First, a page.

It was late November and all of my clients were done for the season here in South
Eastern, Ohio. Finally I had a chance to set back, relax and take a crack at several good
bucks my clients had missed, scared or had not seen.
It had been a great year. Many clients were now friends and hunting
Companions. T.J. Conrads and Larry Fischer from Traditional Bowhunter had joined me
two weeks earlier and both had encounters with some really impressive deer.
The day felt different, one of those days when you know that
it's going to be good. I was jumping deer all along the trail to my stand;
three does here then six more. By the time I made it to my stand, I had already seen 10 deer.
It was sunny and warm, Fox squirrels were all over the place and I couldn't resist and
took a shot at one. One inch off at twenty yards. Not bad.
If a trophy buck passed by today, he was in deep trouble. I sat back down and began to
look for deer. The leaves were fairly dry so you could hear an approaching buck from
a long way. After and hour or so, I could hear movement several hundred yards above
After several minutes I picked out twenty wild turkeys. They passed unsuspecting right
by me as I sat twenty feet high in my perch. I didn't dare move, as an alarm putt from
wild turkey will spook every deer in the forest. They slipped over the hill and away and
all was back to normal.
Another hour passed as I sat excited for action when I caught movement above me
Again. This time it was not a turkey. Huge white tines aloft a massive buck coming my
way. He stopped every 10 yards or so. As he turned his head towards me I could see that
his rack was several inches past his ears. He looked as if he would go 160 or better. A
thousand thoughts went through my mind as I watched this trophy deer. I hadn't seen a
really big buck for several years, at least not anything in this caliber.
My friends and clients see some monsters and I spend all my time trying to
make that happen, Today was different. The buck moved
further down the steep embankment right past me, quartering away. Wide-open
and broad side at forty yards he stood looking ahead.
He stood for a minute and then as suddenly as he had
appeared he turned and rambled off. My heart fell. He was at the fork of a trail and if
he had turned the other way, I would have had a ten-yard shot.
Fourty yards, maybe I could have made the shot, but my ego gave way to my ethics and my love
for the animal. I knew that another opportunity would come to me if I
did my homework! If I was lucky!
A lot of people think that harvesting a trophy buck takes a wiley and experienced
whitetail master and I guess that doesn't hurt, But often huge deer are taken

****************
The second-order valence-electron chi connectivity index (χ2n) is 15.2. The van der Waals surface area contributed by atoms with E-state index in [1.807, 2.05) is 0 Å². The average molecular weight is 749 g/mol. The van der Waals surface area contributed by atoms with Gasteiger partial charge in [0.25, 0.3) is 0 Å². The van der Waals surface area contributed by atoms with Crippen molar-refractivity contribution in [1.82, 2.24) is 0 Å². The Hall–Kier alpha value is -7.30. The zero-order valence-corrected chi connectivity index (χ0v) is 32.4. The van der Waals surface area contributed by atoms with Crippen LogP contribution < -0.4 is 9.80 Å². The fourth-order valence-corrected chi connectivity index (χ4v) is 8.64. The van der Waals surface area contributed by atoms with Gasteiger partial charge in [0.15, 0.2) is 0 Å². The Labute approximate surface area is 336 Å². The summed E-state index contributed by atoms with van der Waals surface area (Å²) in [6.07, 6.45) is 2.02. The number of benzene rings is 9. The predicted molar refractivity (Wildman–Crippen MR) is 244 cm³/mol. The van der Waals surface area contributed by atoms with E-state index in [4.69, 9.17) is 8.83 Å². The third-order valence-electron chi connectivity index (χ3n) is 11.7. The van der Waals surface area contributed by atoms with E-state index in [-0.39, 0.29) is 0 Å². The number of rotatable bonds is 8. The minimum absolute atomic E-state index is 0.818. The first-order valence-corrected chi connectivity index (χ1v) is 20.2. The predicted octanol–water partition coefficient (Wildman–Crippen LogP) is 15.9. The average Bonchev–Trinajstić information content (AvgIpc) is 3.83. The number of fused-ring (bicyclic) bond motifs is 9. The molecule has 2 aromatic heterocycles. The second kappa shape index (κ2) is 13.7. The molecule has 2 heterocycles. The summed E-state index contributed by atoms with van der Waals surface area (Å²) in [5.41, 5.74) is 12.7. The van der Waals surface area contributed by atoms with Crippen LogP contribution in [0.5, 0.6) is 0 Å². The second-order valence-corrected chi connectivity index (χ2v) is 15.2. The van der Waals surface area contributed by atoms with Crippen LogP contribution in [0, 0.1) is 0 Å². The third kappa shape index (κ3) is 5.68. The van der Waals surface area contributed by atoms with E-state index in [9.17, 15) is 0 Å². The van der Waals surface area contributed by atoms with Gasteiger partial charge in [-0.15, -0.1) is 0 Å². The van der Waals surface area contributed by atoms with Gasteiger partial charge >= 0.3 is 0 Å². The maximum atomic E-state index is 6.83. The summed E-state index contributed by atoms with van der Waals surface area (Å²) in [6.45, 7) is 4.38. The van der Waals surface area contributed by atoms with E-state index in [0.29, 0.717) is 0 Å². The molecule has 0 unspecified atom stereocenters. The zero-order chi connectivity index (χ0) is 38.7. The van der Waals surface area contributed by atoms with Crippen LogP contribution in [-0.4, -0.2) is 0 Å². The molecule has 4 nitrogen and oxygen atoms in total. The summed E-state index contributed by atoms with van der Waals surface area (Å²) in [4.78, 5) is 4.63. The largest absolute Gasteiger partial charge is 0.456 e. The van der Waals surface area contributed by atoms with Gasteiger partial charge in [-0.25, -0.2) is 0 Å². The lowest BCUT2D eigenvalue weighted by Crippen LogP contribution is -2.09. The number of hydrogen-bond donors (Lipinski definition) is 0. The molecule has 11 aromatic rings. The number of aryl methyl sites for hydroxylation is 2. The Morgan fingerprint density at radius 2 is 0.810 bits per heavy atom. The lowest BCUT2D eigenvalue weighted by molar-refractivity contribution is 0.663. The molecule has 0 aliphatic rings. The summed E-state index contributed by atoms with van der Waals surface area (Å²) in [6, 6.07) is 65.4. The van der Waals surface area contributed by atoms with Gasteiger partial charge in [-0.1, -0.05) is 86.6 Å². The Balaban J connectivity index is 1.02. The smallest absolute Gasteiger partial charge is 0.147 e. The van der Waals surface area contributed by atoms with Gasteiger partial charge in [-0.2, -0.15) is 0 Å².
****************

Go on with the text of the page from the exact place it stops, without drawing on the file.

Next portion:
by people who either have never seen the animal are novice hunters.
However, taking big bucks requires that you hunt where they're at to have a decent
chance to take one. You also have to consistently pass on smaller deer so that they can
reach the age of three to fours years old.
Trophy hunting big whitetails isn't for everyone. In fact not many people can stand to
go several years without filling their tag. I tell a lot of clients to take a big doe if they can.
They are every bit as crafty as a trophy buck and the meat is super.
The next evening found me back in the same stand, the memory of the night before kept
playing back over and in my head. Would I ever see that deer again or was he
just passing thru from five miles away hot on a doe
I settled down for a long evening and as daylight faded into night I heard
the familiar sound of approaching deer. There were several does running through the
open timber. Maybe a buck was chasing them. Maybe that big boy was chasing them.
They ran around for a few minutes then one of them came below my stand.
It was a doe and she headed below me to a field that bordered my land.
Two more came behind her and then a massive bodied deer. He was big, but how big I
wasn't sure. He was a good buck, a trophy by my standards or anyone else's. I could see
good mass and spread but I couldn't see the tines very well. It didn't matter, if he gave
me a shot I was taking it. He moved ahead one step, now two. Five more yards and drew
my bow. The arrow was gone before I realized I had shot. He bolted, tail down and full
speed ahead, I was sure it was a good hit.
I had to sit down and recover from the shakes; my heart was beating so hard I
thought I would have a stroke. I took a couple of deep breaths and lowered my bow. I
made it down from the tree. It was late to pursue the buck and I decided to search in the
morning. I made the three-mile hike back to camp in about five minutes. I was to say the
least, pretty excited!
At dawn I found good blood sign twenty yards from the stand. It lead straight down the
hill towards the field. I tried to keep my eyes on the trail but they kept coming up to look
ahead. Less than fifty yards from where I had stood, laid my deer. He was a massive corn
fed, Ohio whitetail, I guessed he would go about 250 lbs field dressed and would gross
between 140 and 145 P&Y as an 8 point.
Like I said before, it's been a real good year. I guess you could say it was my turn!
Edited by. Dr. David Samuel
The Author is an Ohio Whitetail Deer and Turkey Guide, his clients have harvested 17 P&Y class animals
in the last three years.
He manages over 5000 acres of land in Southern Ohio, 1500 acres
are for Bow Only. The Author used a 65lb Shaffer Recurve, with Easton Legacy Shafts
and Zwicky Broadheads. Scent Loc liners, and King of the Mountain Hunting
clothes. Tree Stands made by Comfort zone Products and Centipede ladders.
To contact Curtiss Call 740-682-7480